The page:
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Construction begins on third bike lane

 


The City of Pittsburgh announced the installation of a third protected bike lane as part of the two-year long PeopleForBikes Green Lane Project program that was announced in March.

The next protected bike lane will occupy the former eastbound lane of Penn Avenue from 6th Street Downtown to 16th Street in the Strip. The eastbound -- or outbound -- lane of Penn Avenue between 6th Street and 16th Street will be closed to motor vehicle traffic. 

The first protected bike lane on Saline Street between Greenfield Avenue and Swinburne Street (connecting with the Panther Hollow Trail) in Greenfield is near completion. The city will continue to refine the project based on input from the community. Construction of the second protected bike lane along Schenley Drive in Oakland from Schenley Plaza to Anderson Playground in Schenley Park is underway. Restriping of Schenley Drive parking spaces continues this week.

“Protected Bike Lanes are transformative for city biking,” said Ray Gastil, director of the Department of Planning for the City of Pittsburgh. “They open up biking to a broader constituency of people who live, work, and visit, demonstrating how biking can be a safe, dependable, everyday way to get around the city. I’ve seen it change the whole attitude to biking in cities across the country, making biking a more diverse and intergenerational activity.”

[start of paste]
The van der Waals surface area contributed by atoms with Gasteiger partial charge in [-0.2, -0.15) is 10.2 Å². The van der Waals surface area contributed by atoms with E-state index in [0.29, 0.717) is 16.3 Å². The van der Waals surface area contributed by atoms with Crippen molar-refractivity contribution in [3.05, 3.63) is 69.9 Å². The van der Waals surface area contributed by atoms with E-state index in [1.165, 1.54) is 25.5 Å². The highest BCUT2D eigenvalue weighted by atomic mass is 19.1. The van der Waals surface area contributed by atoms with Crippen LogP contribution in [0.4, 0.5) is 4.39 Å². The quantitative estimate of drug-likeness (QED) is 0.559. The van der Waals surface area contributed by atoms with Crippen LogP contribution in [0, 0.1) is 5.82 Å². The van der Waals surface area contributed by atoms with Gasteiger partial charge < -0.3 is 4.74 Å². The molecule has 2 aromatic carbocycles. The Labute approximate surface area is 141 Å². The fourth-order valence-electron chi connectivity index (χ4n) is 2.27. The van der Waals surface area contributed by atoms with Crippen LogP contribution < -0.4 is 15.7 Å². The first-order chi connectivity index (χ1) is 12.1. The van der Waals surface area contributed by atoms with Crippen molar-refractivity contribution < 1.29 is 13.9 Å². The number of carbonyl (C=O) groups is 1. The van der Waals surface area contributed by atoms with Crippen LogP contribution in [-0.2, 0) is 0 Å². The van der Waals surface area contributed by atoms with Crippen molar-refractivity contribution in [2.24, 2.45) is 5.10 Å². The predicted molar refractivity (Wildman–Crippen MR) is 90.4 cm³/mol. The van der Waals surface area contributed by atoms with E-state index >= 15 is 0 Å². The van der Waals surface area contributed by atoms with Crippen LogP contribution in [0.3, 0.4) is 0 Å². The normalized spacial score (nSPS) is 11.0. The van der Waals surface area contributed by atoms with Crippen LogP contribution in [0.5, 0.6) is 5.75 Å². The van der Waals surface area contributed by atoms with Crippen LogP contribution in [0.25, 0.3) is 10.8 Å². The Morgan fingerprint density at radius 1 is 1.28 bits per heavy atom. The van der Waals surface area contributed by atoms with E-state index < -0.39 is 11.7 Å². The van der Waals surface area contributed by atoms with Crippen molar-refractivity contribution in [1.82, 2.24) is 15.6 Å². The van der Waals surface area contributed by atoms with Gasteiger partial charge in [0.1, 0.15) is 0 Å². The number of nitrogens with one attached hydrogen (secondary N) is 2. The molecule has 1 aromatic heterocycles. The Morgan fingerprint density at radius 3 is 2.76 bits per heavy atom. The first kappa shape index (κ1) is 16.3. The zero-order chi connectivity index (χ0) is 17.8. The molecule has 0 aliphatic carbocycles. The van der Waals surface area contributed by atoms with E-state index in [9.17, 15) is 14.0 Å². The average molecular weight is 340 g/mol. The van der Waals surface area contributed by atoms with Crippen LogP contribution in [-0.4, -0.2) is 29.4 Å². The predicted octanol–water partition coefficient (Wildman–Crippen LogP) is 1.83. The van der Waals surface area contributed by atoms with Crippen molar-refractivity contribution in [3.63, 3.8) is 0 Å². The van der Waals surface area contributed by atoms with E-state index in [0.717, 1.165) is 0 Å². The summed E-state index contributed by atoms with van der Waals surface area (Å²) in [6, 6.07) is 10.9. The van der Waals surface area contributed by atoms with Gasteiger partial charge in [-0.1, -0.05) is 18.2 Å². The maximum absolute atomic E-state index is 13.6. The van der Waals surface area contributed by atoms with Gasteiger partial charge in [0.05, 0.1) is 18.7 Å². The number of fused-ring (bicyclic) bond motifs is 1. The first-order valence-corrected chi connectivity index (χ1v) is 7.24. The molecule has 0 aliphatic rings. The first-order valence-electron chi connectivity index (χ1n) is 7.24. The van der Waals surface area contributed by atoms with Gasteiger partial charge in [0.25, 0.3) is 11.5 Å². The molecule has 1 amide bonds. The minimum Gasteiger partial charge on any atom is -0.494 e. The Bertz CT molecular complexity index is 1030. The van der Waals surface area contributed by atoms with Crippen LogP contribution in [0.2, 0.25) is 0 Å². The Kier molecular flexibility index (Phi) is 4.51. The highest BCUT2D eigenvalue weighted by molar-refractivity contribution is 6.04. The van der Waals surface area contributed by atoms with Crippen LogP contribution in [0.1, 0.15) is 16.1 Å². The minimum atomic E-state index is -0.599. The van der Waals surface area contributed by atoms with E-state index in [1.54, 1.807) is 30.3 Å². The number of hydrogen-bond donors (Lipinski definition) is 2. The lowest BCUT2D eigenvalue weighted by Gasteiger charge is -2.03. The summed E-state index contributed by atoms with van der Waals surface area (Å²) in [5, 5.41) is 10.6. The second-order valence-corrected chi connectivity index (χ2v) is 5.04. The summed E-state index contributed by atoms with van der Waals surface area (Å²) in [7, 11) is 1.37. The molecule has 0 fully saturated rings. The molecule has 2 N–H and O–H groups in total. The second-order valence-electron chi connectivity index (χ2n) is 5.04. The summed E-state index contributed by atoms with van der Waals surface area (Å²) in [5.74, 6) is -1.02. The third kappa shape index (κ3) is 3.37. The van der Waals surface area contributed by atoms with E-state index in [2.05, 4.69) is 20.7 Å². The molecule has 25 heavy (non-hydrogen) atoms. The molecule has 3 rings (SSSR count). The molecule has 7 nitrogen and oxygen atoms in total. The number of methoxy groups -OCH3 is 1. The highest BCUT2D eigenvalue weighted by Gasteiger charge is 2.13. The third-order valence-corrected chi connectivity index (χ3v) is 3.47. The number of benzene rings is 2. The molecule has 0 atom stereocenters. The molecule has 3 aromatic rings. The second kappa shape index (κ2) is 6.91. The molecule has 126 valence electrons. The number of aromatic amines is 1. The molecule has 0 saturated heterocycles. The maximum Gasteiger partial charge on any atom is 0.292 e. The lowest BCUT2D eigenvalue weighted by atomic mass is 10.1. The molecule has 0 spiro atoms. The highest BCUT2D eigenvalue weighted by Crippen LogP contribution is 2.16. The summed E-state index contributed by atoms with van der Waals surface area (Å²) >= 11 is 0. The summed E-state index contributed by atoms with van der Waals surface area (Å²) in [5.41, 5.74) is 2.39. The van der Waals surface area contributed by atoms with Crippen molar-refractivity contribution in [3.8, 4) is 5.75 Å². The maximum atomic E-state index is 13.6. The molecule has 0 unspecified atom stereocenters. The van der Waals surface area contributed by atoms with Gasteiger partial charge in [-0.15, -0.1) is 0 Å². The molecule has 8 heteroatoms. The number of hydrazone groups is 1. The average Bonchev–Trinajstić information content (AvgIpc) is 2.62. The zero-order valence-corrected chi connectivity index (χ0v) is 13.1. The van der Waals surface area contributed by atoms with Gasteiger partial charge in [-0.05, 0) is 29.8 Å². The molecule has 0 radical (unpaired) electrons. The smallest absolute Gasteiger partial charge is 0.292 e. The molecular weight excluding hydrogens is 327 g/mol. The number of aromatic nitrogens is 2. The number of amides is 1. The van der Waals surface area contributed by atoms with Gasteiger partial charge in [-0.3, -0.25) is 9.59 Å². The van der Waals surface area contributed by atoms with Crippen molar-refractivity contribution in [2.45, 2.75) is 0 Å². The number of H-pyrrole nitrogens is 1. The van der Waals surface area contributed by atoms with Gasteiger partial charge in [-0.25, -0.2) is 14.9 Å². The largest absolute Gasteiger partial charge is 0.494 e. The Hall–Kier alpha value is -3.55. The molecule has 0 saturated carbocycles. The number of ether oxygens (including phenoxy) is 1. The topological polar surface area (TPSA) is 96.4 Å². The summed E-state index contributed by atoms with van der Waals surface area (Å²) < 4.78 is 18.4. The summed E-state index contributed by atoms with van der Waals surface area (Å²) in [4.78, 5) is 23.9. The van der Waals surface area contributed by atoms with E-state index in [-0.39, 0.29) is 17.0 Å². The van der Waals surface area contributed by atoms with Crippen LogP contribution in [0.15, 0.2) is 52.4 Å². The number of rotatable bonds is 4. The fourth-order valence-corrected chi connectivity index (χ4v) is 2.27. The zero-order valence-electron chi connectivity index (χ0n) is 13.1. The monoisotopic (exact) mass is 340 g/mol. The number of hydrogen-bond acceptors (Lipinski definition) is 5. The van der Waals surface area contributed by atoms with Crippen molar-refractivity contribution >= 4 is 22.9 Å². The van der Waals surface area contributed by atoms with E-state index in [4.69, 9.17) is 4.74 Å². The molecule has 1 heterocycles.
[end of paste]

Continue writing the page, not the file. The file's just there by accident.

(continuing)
Protected bike lanes are designed to help improve safety, ease traffic congestion and augment economic activity while providing necessary infrastructure for the city’s upcoming bike share system. On street infrastructure is an ingredient to the recipe for success of bike share programs.

“Safety is a primary concern of prospective riders and we support an increase in cycling as an investment in the future of our city,” said Patrick D. Roberts, principal transportation planner at the Department of Planning.

“Pittsburgh is showing how a city can move quickly to design and install protected bike lanes in places where they’ll have significant benefits,” said Martha Roskowski, vice president of innovation at PeopleForBikes. “These connections are turning busy streets into comfortable places to ride and they’re connecting important missing links in the bikeway network. We are proud to call Pittsburgh one of our Green Lane Project cities.”

Protected bike lanes are traffic lanes for bikes, alongside motor vehicle lanes. As a traffic lane, the protected bike lanes differ from shared-use paths or other off-street trails. The protected bike lanes are exclusive traffic lanes for bikes -- motorists, Segways, scooters and pedestrians are not permitted to merge into or travel within the protected lanes.

Turning vehicles and bikes must both yield when turning across a lane. Bikes must yield to vehicles when merging back with traffic. Both vehicles and bikes must still yield to pedestrians in crosswalks as traffic signals dictate. Bikes can exit the protected lanes during an exclusive pedestrian phase as long as they yield to pedestrians.

 

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